The patient's lifestyle must also be monitored. Alcohol is a cardiotoxin; its consumption is ill-advised. Alcohol should also be discouraged because of its myocardial depressant effect. Weight control is also necessary. The cardiac workload is increased in obesity even in the absence of hypertension. Nearly half of obese patients with sudden cardiac death have severe dilated cardiomyopathy. Clinicians should moderately restrict caloric intake and encourage exercise training to ensure a gradual weight loss. [29] Not only can an exercise regimen help with weight control, it can also have positive effects on cardiac functional capacity by improving endothelial function. However, the cardiac improvement is only maintained with a continuous exercise program, and all values are lost after 3 weeks of inactivity. Previous studies have shown that exercise decreases mortality by 25% (at a 3-year follow-up), increases the return-to-work rate, and may reduce patient cost due to reduced hospitalization.30 Lastly, nearly half of patients with heart failure die of ischemic events; thus, lifestyle changes to reduce coronary artery disease are essential. For example, adjust fat intake to control lipid levels and recommend cessation programs for smokers. [29]

Supplements may also be helpful for heart failure. Thiamine is often deficient in patients on high doses of diuretics. Coenzyme Q is important in mitochondrial energy transfer and has been shown to reduce hospitalizations in the heart failure patient. [29] Vitamin E (400-800 IU) and purple grape juice are antioxidants which may reduce lipid peroxidation that leads to atherosclerosis. Vitamin C potentiates the antioxidant effect of vitamin E. Magnesium may be needed in those on diuretics that induce magnesium loss. [29] A recent study revealed that Crataegus extract WS 1442 may be a safe and effective alternative to the conventional treatment of mild heart failure (NYHA class II). This extract is made from hawthorn leaves with flowers standardized to a constant content of oligomeric procyanidines. The pharmacological outcome is to produce a positive inotropic effect on the left ventricular muscle of terminally failing hearts, also acting as an antioxidant and demonstrating damage-preventing properties. The cardiac muscle underwent increased force of contraction with Crataegus allowing for improvements in physical exercise tolerance. [31]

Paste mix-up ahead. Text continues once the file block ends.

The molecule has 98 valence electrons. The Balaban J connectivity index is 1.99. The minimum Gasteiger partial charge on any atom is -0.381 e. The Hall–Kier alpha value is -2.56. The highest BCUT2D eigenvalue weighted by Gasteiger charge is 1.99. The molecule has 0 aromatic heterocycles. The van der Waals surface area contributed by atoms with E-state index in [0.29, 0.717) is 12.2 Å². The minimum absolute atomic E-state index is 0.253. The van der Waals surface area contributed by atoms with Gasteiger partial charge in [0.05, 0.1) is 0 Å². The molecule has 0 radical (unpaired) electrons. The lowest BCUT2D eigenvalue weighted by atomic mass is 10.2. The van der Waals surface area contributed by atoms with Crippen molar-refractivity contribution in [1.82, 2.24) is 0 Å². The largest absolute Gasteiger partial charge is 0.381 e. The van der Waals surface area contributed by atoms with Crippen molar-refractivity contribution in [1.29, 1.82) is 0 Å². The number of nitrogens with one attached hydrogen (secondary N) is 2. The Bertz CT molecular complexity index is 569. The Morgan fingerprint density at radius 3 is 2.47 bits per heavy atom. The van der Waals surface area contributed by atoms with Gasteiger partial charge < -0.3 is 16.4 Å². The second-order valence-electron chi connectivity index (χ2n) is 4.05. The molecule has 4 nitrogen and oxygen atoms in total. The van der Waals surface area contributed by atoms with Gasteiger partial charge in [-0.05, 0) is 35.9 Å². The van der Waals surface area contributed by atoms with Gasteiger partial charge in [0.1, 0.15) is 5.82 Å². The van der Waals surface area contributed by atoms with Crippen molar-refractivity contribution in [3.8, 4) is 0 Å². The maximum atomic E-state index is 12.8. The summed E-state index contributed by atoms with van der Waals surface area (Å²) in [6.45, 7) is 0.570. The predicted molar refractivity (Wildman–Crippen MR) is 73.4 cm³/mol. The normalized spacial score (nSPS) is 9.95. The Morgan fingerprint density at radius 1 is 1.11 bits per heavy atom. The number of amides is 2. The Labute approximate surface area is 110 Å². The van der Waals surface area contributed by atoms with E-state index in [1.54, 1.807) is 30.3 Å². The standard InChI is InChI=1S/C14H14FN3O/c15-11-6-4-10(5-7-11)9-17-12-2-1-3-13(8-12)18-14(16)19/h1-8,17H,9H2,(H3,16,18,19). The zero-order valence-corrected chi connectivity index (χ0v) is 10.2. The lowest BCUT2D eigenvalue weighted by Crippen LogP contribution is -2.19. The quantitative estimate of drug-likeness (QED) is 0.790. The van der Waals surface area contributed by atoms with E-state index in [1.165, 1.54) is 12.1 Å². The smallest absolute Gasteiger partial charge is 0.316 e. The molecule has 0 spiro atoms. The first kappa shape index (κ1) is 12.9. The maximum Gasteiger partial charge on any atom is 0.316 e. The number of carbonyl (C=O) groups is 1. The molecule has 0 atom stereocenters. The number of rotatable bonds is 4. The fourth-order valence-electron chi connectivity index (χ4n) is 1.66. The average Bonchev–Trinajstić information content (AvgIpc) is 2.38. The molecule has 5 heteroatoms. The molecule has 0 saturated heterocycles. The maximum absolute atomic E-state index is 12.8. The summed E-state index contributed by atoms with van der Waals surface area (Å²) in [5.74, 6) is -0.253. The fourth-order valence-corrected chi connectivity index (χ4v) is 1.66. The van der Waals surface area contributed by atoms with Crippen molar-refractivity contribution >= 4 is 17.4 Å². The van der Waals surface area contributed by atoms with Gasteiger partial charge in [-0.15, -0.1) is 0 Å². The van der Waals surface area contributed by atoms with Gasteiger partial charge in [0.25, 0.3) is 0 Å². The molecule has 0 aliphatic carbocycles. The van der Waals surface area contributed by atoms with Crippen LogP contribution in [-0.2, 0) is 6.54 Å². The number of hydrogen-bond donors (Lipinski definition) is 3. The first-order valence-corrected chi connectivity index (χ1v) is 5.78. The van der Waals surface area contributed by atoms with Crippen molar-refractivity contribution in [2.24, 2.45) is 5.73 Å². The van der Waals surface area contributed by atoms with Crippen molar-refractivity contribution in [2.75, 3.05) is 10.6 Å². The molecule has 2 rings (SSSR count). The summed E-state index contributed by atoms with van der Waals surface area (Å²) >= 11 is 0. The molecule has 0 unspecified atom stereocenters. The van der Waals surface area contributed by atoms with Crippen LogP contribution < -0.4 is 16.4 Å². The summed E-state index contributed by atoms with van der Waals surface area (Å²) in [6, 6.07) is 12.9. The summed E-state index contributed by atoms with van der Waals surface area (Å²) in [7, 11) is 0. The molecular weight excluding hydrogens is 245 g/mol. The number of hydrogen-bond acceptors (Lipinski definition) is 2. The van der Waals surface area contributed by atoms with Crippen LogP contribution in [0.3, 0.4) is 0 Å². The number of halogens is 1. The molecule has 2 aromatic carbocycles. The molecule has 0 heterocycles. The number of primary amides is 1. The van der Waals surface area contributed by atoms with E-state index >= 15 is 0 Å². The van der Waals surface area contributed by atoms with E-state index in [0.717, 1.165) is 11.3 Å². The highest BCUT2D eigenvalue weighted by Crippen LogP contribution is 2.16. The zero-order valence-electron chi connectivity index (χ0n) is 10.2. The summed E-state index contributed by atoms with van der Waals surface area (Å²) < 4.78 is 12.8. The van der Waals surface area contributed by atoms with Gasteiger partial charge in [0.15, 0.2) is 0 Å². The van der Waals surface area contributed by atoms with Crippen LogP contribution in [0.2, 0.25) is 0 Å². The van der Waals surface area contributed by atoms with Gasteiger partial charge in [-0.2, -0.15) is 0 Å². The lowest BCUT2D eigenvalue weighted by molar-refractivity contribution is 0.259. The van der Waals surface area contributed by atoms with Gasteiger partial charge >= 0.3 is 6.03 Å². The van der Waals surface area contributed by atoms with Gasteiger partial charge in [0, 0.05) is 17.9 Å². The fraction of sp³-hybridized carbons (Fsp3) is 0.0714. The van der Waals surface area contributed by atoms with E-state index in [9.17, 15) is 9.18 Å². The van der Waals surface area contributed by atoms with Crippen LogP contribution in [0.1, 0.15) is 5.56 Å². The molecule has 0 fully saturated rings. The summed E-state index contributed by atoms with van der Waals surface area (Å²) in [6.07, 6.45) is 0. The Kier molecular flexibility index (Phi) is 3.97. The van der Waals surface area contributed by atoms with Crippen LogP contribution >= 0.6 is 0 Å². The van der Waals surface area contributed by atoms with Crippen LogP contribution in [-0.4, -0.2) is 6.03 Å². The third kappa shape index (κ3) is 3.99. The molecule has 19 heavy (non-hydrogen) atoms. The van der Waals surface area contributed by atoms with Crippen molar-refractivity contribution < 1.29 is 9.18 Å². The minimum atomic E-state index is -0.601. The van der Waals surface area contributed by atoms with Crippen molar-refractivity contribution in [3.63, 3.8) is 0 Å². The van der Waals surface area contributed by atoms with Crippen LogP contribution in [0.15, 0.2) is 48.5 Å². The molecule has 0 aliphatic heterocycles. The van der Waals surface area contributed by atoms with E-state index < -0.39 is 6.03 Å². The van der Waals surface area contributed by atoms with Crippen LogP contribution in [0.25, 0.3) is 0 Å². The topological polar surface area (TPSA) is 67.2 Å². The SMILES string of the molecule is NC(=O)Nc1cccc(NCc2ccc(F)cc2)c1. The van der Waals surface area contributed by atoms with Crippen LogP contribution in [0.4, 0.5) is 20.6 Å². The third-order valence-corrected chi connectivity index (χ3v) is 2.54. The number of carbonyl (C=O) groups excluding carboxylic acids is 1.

Acupuncture may help to improve the prognosis of advanced heart failure patients. In heart failure, the sympathetic nerve activity of muscle is increased. There is an indirect relationship between the amount of sympathetic nerve activity and prognosis with higher activation resulting in the worst prognosis. Acupuncture has been found to create a sympathomodulatory effect with greater effects being found in diseased subjects compared with healthy subjects. The mechanism of this response is presumed to result from endogenous opioids in the central nervous system. Myocardial ischemia can be reduced in as little as 30 minutes after electroacupuncture. [32]

Spinal manipulation, in addition to its somatic benefits, may favorably modulate the autonomic and neuroendocrine imbalance of CHF and improve stress coping in this chronic illness. Validation of its role awaits scientific scrutiny.


Conclusion

Comprehensive care, differential diagnosis, and continuity of care are important aspects of primary care. These principles are emphasized in the chiropractic clinical curricula and delivered through chiropractic patient management. This case report also typifies the application of primary care principles in a chiropractic teaching clinic. Holistic care delivered with compassion but guided by rigorous science is in the best interest of the patient. A clinical trial using a multidisciplinary team could further clarify the role of complementary and alternative care in the diagnosis and treatment of CHF. It is our hope that this report stimulates research in this critically important area of patient care.